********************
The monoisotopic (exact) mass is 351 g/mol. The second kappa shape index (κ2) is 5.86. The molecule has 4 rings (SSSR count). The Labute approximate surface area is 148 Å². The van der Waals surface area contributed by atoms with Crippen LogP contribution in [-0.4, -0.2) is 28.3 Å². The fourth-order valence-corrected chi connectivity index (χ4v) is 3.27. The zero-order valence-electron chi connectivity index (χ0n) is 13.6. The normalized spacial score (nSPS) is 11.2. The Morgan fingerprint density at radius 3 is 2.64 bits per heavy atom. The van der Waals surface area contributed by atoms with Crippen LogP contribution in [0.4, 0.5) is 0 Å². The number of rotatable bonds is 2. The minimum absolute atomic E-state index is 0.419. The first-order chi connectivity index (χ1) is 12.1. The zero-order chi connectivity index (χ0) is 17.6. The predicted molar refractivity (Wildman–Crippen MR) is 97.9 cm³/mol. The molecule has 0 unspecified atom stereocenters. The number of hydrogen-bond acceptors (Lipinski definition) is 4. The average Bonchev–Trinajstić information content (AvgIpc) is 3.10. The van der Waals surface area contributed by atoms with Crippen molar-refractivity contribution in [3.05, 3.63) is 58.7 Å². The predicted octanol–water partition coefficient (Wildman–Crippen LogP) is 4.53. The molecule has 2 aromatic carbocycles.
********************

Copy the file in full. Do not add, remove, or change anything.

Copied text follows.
The monoisotopic (exact) mass is 351 g/mol. The second kappa shape index (κ2) is 5.86. The molecule has 4 rings (SSSR count). The Labute approximate surface area is 148 Å². The van der Waals surface area contributed by atoms with Crippen LogP contribution in [-0.4, -0.2) is 28.3 Å². The fourth-order valence-corrected chi connectivity index (χ4v) is 3.27. The zero-order valence-electron chi connectivity index (χ0n) is 13.6. The normalized spacial score (nSPS) is 11.2. The Morgan fingerprint density at radius 3 is 2.64 bits per heavy atom. The van der Waals surface area contributed by atoms with Crippen LogP contribution in [0.4, 0.5) is 0 Å². The number of rotatable bonds is 2. The minimum absolute atomic E-state index is 0.419. The first-order chi connectivity index (χ1) is 12.1. The zero-order chi connectivity index (χ0) is 17.6. The predicted molar refractivity (Wildman–Crippen MR) is 97.9 cm³/mol. The molecule has 0 unspecified atom stereocenters. The number of hydrogen-bond acceptors (Lipinski definition) is 4. The average Bonchev–Trinajstić information content (AvgIpc) is 3.10. The van der Waals surface area contributed by atoms with Crippen molar-refractivity contribution in [3.05, 3.63) is 58.7 Å². The predicted octanol–water partition coefficient (Wildman–Crippen LogP) is 4.53. The molecule has 2 aromatic carbocycles.